Leading on from the Star Observer’s piece earlier in the year questioning if older LGBTQI folks are being forgotten about, the concept of co-living was brought into focus.

What happens to us queer folks as we get older and have to start to contend with the questions of, who will take care of us? The answer has to be, us! Mainly because, let’s face it – no-one else is going to.

It’s a conversation that’s happening around all types of dinner tables in Australia. And yet until recently, in LGBTQI circles at least, co-living has only just started being talked about in a way that could be thought of as a catalyst for any kind of change or action.

We are all marching toward the same inevitable end with our blinders on about the perils of the journey along the way – perils such as loneliness, financial hardships or scarier still, ending up in an government aged care facility, or horror of unexpected horrors for those who take a dim view of religion, a faith-based or religious aged care institution.

With no hope of escape!

But it doesn‘t have to be like that and thankfully, co-living and the flexibility of the model that it describes could be the answer we are all talking about amongst ourselves and yet no-one is saying out loud – until now.

The Golden Girls were definitely on to something!

The Golden Girls had the right idea – four single older people living together, sharing the burdens of living, loneliness, loss and yes, cheesecake is a rather lovely way to see out your winter years and the beauty of the concept is the flexibility of it’s execution.

Picture it, Australia 2023. People of a certain age can have an interest in a property anywhere in the country, be it urban, suburban or regional, with a group of like minded friends or people with similar interests and values and actually have a secured and legally binding mortgage, split between the occupants of the house – the house is purpose built with all bedrooms being master sized with en-suites and large and functional common areas in other parts of the dwelling.

Or picture it, Australia 2024 – a large parcel of land somewhere rural, away from the ever increasing danger of costal inundation, with enough room for a few chickens, a verdant kitchen garden and maybe a goat. You and your good friends, made up of a few singles and couples, are each the proud owners of a plot of land where everyone can build their dream fully self-contained and sustainable cottage with enough room for a small pet or two and common areas for group dining or socialising for when you feel like it. The little community shares the spoils of it’s inhabitants’ talents from baked goods and crafts, handmade furniture crafted in little workshops and more cerebral endeavours such as chess and deep and meaningful conversations.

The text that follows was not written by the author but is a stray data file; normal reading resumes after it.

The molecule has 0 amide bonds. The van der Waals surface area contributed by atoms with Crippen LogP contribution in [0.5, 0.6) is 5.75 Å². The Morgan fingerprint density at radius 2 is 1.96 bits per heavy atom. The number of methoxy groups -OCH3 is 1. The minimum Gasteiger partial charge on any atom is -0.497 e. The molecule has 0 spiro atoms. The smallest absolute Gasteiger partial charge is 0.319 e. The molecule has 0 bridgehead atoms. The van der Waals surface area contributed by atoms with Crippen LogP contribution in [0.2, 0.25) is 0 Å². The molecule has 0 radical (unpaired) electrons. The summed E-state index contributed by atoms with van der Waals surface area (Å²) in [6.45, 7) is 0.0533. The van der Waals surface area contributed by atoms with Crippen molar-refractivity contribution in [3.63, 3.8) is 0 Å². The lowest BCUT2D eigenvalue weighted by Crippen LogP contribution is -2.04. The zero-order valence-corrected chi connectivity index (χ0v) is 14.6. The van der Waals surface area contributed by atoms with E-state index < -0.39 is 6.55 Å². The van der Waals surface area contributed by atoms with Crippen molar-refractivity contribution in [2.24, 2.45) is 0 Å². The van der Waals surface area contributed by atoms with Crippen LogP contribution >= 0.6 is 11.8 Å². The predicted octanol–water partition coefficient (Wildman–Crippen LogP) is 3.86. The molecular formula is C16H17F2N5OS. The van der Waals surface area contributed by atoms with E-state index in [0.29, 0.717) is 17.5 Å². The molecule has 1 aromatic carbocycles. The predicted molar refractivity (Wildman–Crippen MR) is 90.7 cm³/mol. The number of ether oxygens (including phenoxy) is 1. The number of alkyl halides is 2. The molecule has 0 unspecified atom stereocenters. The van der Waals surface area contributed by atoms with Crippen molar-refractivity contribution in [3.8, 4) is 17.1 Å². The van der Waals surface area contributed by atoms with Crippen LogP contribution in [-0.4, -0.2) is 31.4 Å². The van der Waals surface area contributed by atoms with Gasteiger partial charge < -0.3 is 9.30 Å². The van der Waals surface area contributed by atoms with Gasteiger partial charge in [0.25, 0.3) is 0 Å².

Or picture it, Australia 2025 – a whole community, made up of multiple dwelling types, single occupancy to groups sharing custom spaces and low density buildings, but where ultimately the sense of community and shared resources is one that battles the spectre of doom and sense of despair about ageing.

Share the costs, share the benefits!

Another benefit of the co-living movement is the ability to share resources and costs. After all there are benefits to be found in bulk purchasing power! The ability to be able to pay into a ‘house kitty’, which then pays for the cleaning service, the laundry service, the private nursing services – all expensive necessities from a certain point in life and yet much harder and more expensive to access as a single person, or even a single couple in a household. 

And speaking of expensive – the ability to access the housing market is a quickly disappearing concept for many, especially as we age and perhaps haven’t had the chance to buy into the property market yet. 

Add to that having to contend with the unachievable deposit requirements to own a property and it starts to look impossible.

However, if you were able to split the cost of that mortgage with a few trusted people (a real option available now), suddenly the idea of home ownership seems within grasp!

Suddenly the weight of the ‘what if’ seems less of a burden because you know you won’t be alone – if your knees are acting up that day, you know that your good friend in the next room or the cottage next door has your back with getting your milk from the shop that morning – which incidentally, because you’re part of a co-living community with a little grocery store, your buddy doesn’t even have to go that far!

Extended overseas working holidays? – Yes please!

Another cohort for which this concept of co-living might be very attractive is those single professionals who might look to take extended overseas working holidays – imagine that security knowing that your little slice of paradise back home is safe and secure for the long term, not only because you own a secure piece of the pie but you’ve got life long friends back there watering your garden, feeding the kitty or indeed, keeping the squatters away.

It’s definitely something to think about and another option that you might not have realised was a reality available to you now. At this early stage it might take a bit of time and expense to get the legalities squared away but there are entities coming along that have recognised that this is a unique growth industry just crying out for associated goods and services so it’s very likely you’ll see co-living in a community near you sooner rather than later – your neighbourhood might already be playing host to your very own Golden Girls and you wouldn’t even know it!


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